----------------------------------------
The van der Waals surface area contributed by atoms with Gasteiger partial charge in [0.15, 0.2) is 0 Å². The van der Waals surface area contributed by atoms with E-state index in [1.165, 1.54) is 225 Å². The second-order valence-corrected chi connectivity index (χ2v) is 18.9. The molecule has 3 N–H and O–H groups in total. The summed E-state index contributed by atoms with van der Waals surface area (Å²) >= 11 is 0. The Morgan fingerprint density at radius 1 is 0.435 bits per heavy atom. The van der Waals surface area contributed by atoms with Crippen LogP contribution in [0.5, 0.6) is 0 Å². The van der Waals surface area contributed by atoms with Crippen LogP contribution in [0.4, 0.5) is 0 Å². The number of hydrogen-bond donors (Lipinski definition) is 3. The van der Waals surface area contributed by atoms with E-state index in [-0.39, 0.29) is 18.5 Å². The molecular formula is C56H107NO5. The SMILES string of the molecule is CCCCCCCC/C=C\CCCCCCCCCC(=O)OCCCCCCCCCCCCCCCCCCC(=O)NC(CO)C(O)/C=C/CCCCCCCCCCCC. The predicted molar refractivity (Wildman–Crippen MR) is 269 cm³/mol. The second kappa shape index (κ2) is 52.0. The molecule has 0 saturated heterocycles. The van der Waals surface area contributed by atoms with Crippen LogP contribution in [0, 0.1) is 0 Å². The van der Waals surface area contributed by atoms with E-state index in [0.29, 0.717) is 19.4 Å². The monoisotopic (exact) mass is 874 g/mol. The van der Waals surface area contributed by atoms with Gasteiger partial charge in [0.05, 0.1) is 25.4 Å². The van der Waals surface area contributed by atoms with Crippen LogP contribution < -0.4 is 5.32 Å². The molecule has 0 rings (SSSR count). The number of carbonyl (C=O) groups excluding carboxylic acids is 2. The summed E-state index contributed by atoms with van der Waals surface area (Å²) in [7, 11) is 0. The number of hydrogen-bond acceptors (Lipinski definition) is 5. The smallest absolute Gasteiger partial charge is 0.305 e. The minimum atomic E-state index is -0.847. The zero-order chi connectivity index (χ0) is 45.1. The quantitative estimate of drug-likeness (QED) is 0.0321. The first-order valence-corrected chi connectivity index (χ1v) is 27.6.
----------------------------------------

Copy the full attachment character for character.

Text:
The van der Waals surface area contributed by atoms with Gasteiger partial charge in [0.15, 0.2) is 0 Å². The van der Waals surface area contributed by atoms with E-state index in [1.165, 1.54) is 225 Å². The second-order valence-corrected chi connectivity index (χ2v) is 18.9. The molecule has 3 N–H and O–H groups in total. The summed E-state index contributed by atoms with van der Waals surface area (Å²) >= 11 is 0. The Morgan fingerprint density at radius 1 is 0.435 bits per heavy atom. The van der Waals surface area contributed by atoms with Crippen LogP contribution in [0.5, 0.6) is 0 Å². The van der Waals surface area contributed by atoms with Crippen LogP contribution in [0.4, 0.5) is 0 Å². The number of hydrogen-bond donors (Lipinski definition) is 3. The van der Waals surface area contributed by atoms with E-state index in [-0.39, 0.29) is 18.5 Å². The molecular formula is C56H107NO5. The SMILES string of the molecule is CCCCCCCC/C=C\CCCCCCCCCC(=O)OCCCCCCCCCCCCCCCCCCC(=O)NC(CO)C(O)/C=C/CCCCCCCCCCCC. The predicted molar refractivity (Wildman–Crippen MR) is 269 cm³/mol. The second kappa shape index (κ2) is 52.0. The molecule has 0 saturated heterocycles. The van der Waals surface area contributed by atoms with Crippen LogP contribution in [0, 0.1) is 0 Å². The van der Waals surface area contributed by atoms with E-state index in [0.29, 0.717) is 19.4 Å². The monoisotopic (exact) mass is 874 g/mol. The van der Waals surface area contributed by atoms with Gasteiger partial charge in [0.05, 0.1) is 25.4 Å². The van der Waals surface area contributed by atoms with Crippen LogP contribution < -0.4 is 5.32 Å². The molecule has 0 rings (SSSR count). The number of carbonyl (C=O) groups excluding carboxylic acids is 2. The summed E-state index contributed by atoms with van der Waals surface area (Å²) in [7, 11) is 0. The number of hydrogen-bond acceptors (Lipinski definition) is 5. The smallest absolute Gasteiger partial charge is 0.305 e. The minimum atomic E-state index is -0.847. The zero-order chi connectivity index (χ0) is 45.1. The quantitative estimate of drug-likeness (QED) is 0.0321. The first-order valence-corrected chi connectivity index (χ1v) is 27.6.